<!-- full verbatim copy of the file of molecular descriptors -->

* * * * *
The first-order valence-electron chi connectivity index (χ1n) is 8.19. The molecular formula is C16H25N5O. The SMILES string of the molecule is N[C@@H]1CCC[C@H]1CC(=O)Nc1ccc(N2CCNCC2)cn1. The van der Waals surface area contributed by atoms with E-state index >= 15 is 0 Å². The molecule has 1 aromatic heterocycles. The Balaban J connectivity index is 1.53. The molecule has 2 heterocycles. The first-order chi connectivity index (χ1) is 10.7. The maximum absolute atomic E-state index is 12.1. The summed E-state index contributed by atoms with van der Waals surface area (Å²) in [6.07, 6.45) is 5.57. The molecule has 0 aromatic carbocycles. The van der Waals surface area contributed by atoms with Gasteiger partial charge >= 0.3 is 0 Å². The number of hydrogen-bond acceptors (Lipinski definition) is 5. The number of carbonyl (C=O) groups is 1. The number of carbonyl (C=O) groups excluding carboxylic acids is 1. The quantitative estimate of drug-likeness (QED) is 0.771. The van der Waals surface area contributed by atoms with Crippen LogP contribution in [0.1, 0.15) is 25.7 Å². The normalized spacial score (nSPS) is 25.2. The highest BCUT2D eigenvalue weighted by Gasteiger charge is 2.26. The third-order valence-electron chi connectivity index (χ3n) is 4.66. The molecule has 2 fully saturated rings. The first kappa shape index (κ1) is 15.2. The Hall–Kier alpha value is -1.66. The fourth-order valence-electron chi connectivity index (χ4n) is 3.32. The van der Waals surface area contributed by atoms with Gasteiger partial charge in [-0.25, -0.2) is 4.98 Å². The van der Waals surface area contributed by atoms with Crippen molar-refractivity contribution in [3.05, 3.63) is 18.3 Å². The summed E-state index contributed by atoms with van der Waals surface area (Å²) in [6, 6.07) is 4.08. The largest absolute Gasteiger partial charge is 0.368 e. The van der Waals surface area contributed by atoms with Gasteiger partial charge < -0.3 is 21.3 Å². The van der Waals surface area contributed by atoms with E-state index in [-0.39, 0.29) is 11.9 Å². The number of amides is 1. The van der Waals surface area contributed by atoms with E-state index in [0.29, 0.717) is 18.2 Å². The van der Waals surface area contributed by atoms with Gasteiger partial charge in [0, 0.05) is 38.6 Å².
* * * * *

The first-order valence-electron chi connectivity index (χ1n) is 8.19. The molecular formula is C16H25N5O. The SMILES string of the molecule is N[C@@H]1CCC[C@H]1CC(=O)Nc1ccc(N2CCNCC2)cn1. The van der Waals surface area contributed by atoms with E-state index >= 15 is 0 Å². The molecule has 1 aromatic heterocycles. The Balaban J connectivity index is 1.53. The molecule has 2 heterocycles. The first-order chi connectivity index (χ1) is 10.7. The maximum absolute atomic E-state index is 12.1. The summed E-state index contributed by atoms with van der Waals surface area (Å²) in [6.07, 6.45) is 5.57. The molecule has 0 aromatic carbocycles. The van der Waals surface area contributed by atoms with Gasteiger partial charge >= 0.3 is 0 Å². The number of hydrogen-bond acceptors (Lipinski definition) is 5. The number of carbonyl (C=O) groups is 1. The number of carbonyl (C=O) groups excluding carboxylic acids is 1. The quantitative estimate of drug-likeness (QED) is 0.771. The van der Waals surface area contributed by atoms with Crippen LogP contribution in [0.1, 0.15) is 25.7 Å². The normalized spacial score (nSPS) is 25.2. The highest BCUT2D eigenvalue weighted by Gasteiger charge is 2.26. The third-order valence-electron chi connectivity index (χ3n) is 4.66. The molecule has 2 fully saturated rings. The first kappa shape index (κ1) is 15.2. The Hall–Kier alpha value is -1.66. The fourth-order valence-electron chi connectivity index (χ4n) is 3.32. The van der Waals surface area contributed by atoms with Gasteiger partial charge in [-0.25, -0.2) is 4.98 Å². The van der Waals surface area contributed by atoms with Crippen molar-refractivity contribution in [3.05, 3.63) is 18.3 Å². The summed E-state index contributed by atoms with van der Waals surface area (Å²) in [6, 6.07) is 4.08. The largest absolute Gasteiger partial charge is 0.368 e. The van der Waals surface area contributed by atoms with Gasteiger partial charge < -0.3 is 21.3 Å². The van der Waals surface area contributed by atoms with E-state index in [-0.39, 0.29) is 11.9 Å². The number of amides is 1. The van der Waals surface area contributed by atoms with E-state index in [0.29, 0.717) is 18.2 Å². The van der Waals surface area contributed by atoms with Gasteiger partial charge in [0, 0.05) is 38.6 Å².